English Pre-Raphaelite Painter, 1849-1917
English painter. His father was a minor English painter working in Rome. Waterhouse entered the Royal Academy Schools in London in 1870. He exhibited at the Society of British Artists from 1872 and at the Royal Academy from 1874. From 1877 to the 1880s he regularly travelled abroad, particularly to Italy. In the early 1870s he had produced a few uncharacteristic Orientalist keepsake paintings, but most of his works in this period are scenes from ancient history or classical genre subjects, similar to the work of Lawrence Alma-Tadema (e.g. Consulting the Oracle, c. 1882; London, Tate). However, Waterhouse consistently painted on a larger scale than Alma-Tadema. His brushwork is bolder, his sunlight casts harsher shadows and his history paintings are more dramatic. Related Paintings of John William Waterhouse :. | Cleopatra | E-cho and Narcissus (mk41) | Ulysses and the Sirens (mk41) | Dante and Beatrice | Saint Cecilia |
Related Artists:Eric Forbes-Robertson
a figure and landscape painter
a figure and landscape painter.was a Scottish painter of landscapes, flowers, and foliage, with children. He was a cousin of James Hornell. He was born in Australia, of Scottish parents, and he was brought up and lived practically all his life in Scotland, at Kirkcudbright. He studied for three years at the art school at Edinburgh, and for two years at Antwerp under Professor Verlat. Returning from Antwerp in 1885, he met George Henry and associated himself with the Glasgow School. Hornel and Henry collaborated upon "The Druids Bringing In The Mistletoe" (1890), a procession of priests bringing in the sacred mistletoe, gorgeous with polychrome and gold. The two worked side by side to achieve decorative splendor of color, Hornel boldly and freely employing texture effects produced by loading and scraping, roughening, smoothing, and staining. In 1893-94 the two artists spent a year and a half in Japan, where Hornel learned much about decorative design and spacing. Towards the close of the nineties his colors, while preserving their glow and richness, became more refined and more atmospheric, and his drawing more naturalistic, combining sensuous appeal with emotional and poetic significance. In 1901 he declined election to the Royal Scottish Academy. In 1901 he acquired Broughton House, a townhouse and garden in Kirkcudbright, which was his main residence for the rest of his life.Charles Robert Leslie
1794 - 1859
was born in London on 19 October 1794. His parents were American, and when he was five years of age he returned with them to their native country. They settled in Philadelphia, where their son was educated and afterwards apprenticed to a bookseller. He was, however, mainly interested in painting and the drama, and when George Frederick Cooke visited the city he executed a portrait of the actor from recollection of him on the stage, which was considered a work of such promise that a fund was raised to enable the young artist to study in Europe. He left for London in 1811, bearing introductions which procured for him the friendship of West, Beechey, Allston, Coleridge and Washington Irving, and was admitted as a student of the Royal Academy, where he carried off two silver medals. At first, influenced by West and Fuseli, he essayed high art, and his earliest important subject depicted Saul and the Witch of Endor; but he soon discovered his true aptitude and became a painter of cabinet-pictures, dealing, not like those of David Wilkie, with the contemporary life that surrounded him, but with scenes from the great masters of fiction, from Shakespeare and Cervantes, Addison and Moli??re, Swift, Sterne, Fielding and Smollett. Of individual paintings we may specify Sir Roger de Coverley going to Church (1819); May-day in the Time of Queen Elizabeth (1821); Sancho Panza and the Duchess (1824); Uncle Toby and the Widow Wadman (1831); La Malade Imaginaire, act iii. sc. 6 (1843); and the Dukes Chaplain Enraged leaving the Table, from Don Quixote (1849). Many of his more important subjects exist in varying replicas. He possessed a sympathetic imagination, which enabled him to enter freely into the spirit of the author whom he illustrated, a delicate perception for female beauty, an unfailing eye for character and its outward manifestation in face and figure, and a genial and sunny sense of humour, guided by an instinctive refinement which prevented it from overstepping the bounds of good taste. In 1821 Leslie was elected A.R.A., and five years later full academician. In 1833 he left for America to become teacher of drawing in the military academy at West Point, but the post proved an irksome one, and in some six months he returned to England. William Bell Scott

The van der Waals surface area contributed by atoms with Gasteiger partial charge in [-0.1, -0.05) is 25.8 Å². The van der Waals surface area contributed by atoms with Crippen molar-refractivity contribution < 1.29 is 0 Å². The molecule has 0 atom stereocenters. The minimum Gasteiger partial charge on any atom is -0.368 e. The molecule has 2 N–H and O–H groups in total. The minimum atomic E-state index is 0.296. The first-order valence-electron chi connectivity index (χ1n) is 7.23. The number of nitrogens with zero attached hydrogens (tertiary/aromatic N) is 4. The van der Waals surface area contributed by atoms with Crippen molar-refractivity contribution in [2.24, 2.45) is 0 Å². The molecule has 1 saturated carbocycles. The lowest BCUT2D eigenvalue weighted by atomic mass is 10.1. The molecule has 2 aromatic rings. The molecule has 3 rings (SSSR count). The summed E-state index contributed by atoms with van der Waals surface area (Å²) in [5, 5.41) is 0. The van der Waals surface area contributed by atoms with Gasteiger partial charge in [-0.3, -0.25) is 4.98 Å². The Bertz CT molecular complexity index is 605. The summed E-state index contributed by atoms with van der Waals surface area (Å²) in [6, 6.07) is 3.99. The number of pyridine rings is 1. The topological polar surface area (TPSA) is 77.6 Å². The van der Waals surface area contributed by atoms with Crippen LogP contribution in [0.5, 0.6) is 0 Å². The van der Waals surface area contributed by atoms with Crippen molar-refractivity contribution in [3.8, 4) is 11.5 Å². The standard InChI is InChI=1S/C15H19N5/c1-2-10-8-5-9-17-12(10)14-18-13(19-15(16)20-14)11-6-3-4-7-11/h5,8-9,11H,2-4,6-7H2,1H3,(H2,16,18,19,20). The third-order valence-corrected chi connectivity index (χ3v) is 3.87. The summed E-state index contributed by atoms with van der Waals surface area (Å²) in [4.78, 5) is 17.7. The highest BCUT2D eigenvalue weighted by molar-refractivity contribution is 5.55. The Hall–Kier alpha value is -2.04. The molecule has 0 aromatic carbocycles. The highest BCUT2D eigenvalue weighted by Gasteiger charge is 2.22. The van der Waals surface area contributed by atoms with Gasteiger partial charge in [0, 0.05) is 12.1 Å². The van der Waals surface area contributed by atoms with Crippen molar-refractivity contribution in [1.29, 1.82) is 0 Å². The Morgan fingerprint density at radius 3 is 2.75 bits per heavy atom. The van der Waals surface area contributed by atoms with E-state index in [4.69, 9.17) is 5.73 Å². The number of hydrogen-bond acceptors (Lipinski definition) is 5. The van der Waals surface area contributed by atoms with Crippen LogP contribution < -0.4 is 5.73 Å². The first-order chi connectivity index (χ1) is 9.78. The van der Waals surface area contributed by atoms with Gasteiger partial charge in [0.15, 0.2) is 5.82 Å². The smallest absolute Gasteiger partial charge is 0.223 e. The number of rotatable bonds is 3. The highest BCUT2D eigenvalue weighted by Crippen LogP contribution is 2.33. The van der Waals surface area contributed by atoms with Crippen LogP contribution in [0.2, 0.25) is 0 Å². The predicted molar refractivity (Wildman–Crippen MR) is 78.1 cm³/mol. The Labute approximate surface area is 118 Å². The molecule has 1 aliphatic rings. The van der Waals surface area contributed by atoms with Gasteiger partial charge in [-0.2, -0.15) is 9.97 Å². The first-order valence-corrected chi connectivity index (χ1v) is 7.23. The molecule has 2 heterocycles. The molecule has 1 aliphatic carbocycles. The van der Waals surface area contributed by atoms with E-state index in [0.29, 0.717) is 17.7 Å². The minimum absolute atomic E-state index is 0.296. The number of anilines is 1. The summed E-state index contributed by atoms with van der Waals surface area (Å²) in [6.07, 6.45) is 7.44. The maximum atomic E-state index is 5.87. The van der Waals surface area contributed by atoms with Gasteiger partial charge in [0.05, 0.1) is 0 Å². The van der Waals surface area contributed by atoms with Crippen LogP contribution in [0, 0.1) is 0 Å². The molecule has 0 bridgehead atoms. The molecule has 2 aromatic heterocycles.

Brother of David Scott. He trained at the Trustees' Academy in Edinburgh and was taught engraving by his father. He saw the family print workshop as 'the lineal descendant of Albert Derer's factory in Nernberg'; he was later to own a fine collection of D?rer's prints and write a book about him (1870). In 1837 he went to London, where he was impressed by 'a new and interesting school of historical and loosely speaking, inventive and illustrative painters'. This encouraged him to leave landscape painting for the time being and become a history painter. Like his brother, he entered a cartoon for the Westminster Hall competition in 1842: the Free North Britons Surprising the Roman Wall between the Tyne and Solway; this too was unsuccessful. In 1843, discouraged by lack of patronage in London, he accepted the Mastership of the Government School of Design at Newcastle upon Tyne, where he stayed for 20 years, visiting London each summer.